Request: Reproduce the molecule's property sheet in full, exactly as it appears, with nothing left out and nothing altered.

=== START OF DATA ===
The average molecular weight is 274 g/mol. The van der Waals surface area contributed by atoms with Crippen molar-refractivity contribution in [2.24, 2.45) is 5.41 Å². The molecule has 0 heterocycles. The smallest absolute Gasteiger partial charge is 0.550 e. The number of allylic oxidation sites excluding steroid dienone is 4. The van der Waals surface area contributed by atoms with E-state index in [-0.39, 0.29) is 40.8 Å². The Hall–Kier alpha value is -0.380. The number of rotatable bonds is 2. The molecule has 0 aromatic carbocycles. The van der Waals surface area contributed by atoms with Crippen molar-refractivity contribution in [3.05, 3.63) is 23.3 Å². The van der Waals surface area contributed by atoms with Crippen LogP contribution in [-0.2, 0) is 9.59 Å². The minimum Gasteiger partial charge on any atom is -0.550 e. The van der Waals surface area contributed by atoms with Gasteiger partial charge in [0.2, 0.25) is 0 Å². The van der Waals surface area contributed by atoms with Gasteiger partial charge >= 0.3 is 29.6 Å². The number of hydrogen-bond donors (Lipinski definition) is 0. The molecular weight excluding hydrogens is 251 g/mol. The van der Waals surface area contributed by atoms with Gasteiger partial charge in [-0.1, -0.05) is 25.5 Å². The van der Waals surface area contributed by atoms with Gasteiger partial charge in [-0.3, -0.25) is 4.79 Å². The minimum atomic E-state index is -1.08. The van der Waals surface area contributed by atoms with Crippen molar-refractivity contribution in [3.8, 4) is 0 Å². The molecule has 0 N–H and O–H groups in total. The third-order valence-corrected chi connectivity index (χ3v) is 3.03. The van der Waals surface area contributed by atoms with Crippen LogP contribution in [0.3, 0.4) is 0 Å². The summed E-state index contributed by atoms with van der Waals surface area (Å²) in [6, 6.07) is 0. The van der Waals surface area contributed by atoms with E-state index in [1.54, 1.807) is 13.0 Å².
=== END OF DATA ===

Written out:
The average molecular weight is 274 g/mol. The van der Waals surface area contributed by atoms with Crippen molar-refractivity contribution in [2.24, 2.45) is 5.41 Å². The molecule has 0 heterocycles. The smallest absolute Gasteiger partial charge is 0.550 e. The number of allylic oxidation sites excluding steroid dienone is 4. The van der Waals surface area contributed by atoms with E-state index in [-0.39, 0.29) is 40.8 Å². The Hall–Kier alpha value is -0.380. The number of rotatable bonds is 2. The molecule has 0 aromatic carbocycles. The van der Waals surface area contributed by atoms with Crippen molar-refractivity contribution in [3.05, 3.63) is 23.3 Å². The van der Waals surface area contributed by atoms with Crippen LogP contribution in [-0.2, 0) is 9.59 Å². The minimum Gasteiger partial charge on any atom is -0.550 e. The van der Waals surface area contributed by atoms with Gasteiger partial charge in [0.2, 0.25) is 0 Å². The van der Waals surface area contributed by atoms with Gasteiger partial charge >= 0.3 is 29.6 Å². The number of hydrogen-bond donors (Lipinski definition) is 0. The molecular weight excluding hydrogens is 251 g/mol. The van der Waals surface area contributed by atoms with Gasteiger partial charge in [-0.1, -0.05) is 25.5 Å². The van der Waals surface area contributed by atoms with Gasteiger partial charge in [-0.3, -0.25) is 4.79 Å². The minimum atomic E-state index is -1.08. The van der Waals surface area contributed by atoms with Crippen molar-refractivity contribution in [3.8, 4) is 0 Å². The molecule has 0 N–H and O–H groups in total. The third-order valence-corrected chi connectivity index (χ3v) is 3.03. The van der Waals surface area contributed by atoms with Crippen LogP contribution in [0.3, 0.4) is 0 Å². The summed E-state index contributed by atoms with van der Waals surface area (Å²) in [6, 6.07) is 0. The van der Waals surface area contributed by atoms with E-state index in [1.54, 1.807) is 13.0 Å².